Jesse: I’m torn. I’ve never had a Snapchat account either because I am a little too old for that. But I know that the thing about Snapchat is that they definitely have some younger demographics, but people that use Snapchat don’t use other platforms necessarily. They’re all about Snapchat, and it’s more of their messaging. It’s that when they look at their phone, they’re looking at Snapchat. It’s tough for me because I don’t necessarily use it myself. But if I were looking to sell to a younger demographic, I would consider it. Yes, it’s more work, you have to post again. I get it. I mean, maybe. You’re just doing such a good job with these photos; you’re already paying for them. If you could also post them in some other place without it being too much work, that that might be an option. Just because you mentioned the demographic, it fits. Rich and I love to help people out with whatever problems you have. Are there any marketing plans you have that we might be able to offer a hand?

Jaeleen: Yeah, I think that the next thing we’re going to be working on as far as marketing goes is email marketing. We haven’t done a whole lot of that yet and that I feel like that’s a whole other world. And I know that it works really well and we definitely want to use that especially if we’re going to be shipping out and having a lot more of an online presence. So yeah, if you have tips on the email marketing since we’re going to be getting into that soon for sure.

Jesse: Number one, absolutely, you should be doing email marketing. It’s low-hanging fruit, you’re already gathering some emails from your store, but you can gather a lot more. I saw your Instagram profile. There’re like 70,000, almost that magical 10,000 swipe up number.

Jaeleen: So hard to get there.

Jesse: You’re close. I don’t want to distract you from that goal; I get it. But there are ways to gather. All that people on Instagram would they sign up for an email newsletter if there were some freebies are giveaways. You won’t get 10,000 right away, but you won’t get to 1000 unless you start getting people opt-in. Whenever you start, you’re going to wish you had started a long time ago. Just start gathering emails. Platforms, it doesn’t really matter. There’s a lot of good ones. It depends on if you just want to send newsletters and such. The big guys out there, they will probably all work. If you’re thinking more and you really want it tied into Ecwid, I would look at the Ecwid App Market and look at people that are already integrated by that. The names are escaping right now, but they’ve been on a podcast before. You want to do the abandoned cart emails. If people are on the site, those are nice or follow-ups.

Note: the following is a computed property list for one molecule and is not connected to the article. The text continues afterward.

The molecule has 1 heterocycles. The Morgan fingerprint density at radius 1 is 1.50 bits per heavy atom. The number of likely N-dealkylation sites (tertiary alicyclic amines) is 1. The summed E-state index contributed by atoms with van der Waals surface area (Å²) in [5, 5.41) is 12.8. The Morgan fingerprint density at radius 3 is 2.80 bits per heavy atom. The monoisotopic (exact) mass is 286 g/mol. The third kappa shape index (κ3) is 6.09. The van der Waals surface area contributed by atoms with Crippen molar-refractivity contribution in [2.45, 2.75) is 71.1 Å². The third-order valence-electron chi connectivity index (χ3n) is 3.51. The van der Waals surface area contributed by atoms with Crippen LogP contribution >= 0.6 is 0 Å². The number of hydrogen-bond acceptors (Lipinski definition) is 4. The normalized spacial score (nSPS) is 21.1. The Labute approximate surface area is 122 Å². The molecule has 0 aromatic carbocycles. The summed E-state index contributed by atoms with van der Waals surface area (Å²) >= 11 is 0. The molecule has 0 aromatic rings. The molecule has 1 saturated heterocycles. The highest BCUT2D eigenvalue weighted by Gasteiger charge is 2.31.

Jaeleen: We do use those and those actually helped a lot and abandoned cart emails, we noticed a big difference at this.

Jesse: Those are good; you’re using the integrated e-commerce ones, but it sounds like you’re probably not doing a newsletter or building the email list.

Richard: Also showing people how to do it because you can do multiple things in a newsletter. “I’m going to send you one and show you how I built these bouquets.” One of the things that’s great about email even though a lot of people say: “Oh, it’s dying. It’s going away.” Can’t forget every one of these platforms you use an email address to sign up with. Pretty much, a couple you can use your phone, it’s getting a little more usual — to use your phone to sign up to. Between the email list, let’s be honest, all these platforms, we love them, they send us traffic. People are doing social posts and sharing, and it’s fantastic. Definitely, do all that, but you actually own your email list. So if Snapchat or Pinterest or Instagram slows down, they’re your organic reach because let’s be honest; they’re all platforms. They want you to spend money to get more reach. Another good way to work around that is to have an email and can bounce that. Plus, as you get more and more of those email addresses, you can input that email list into those platforms and advertise specifically in front of your customers.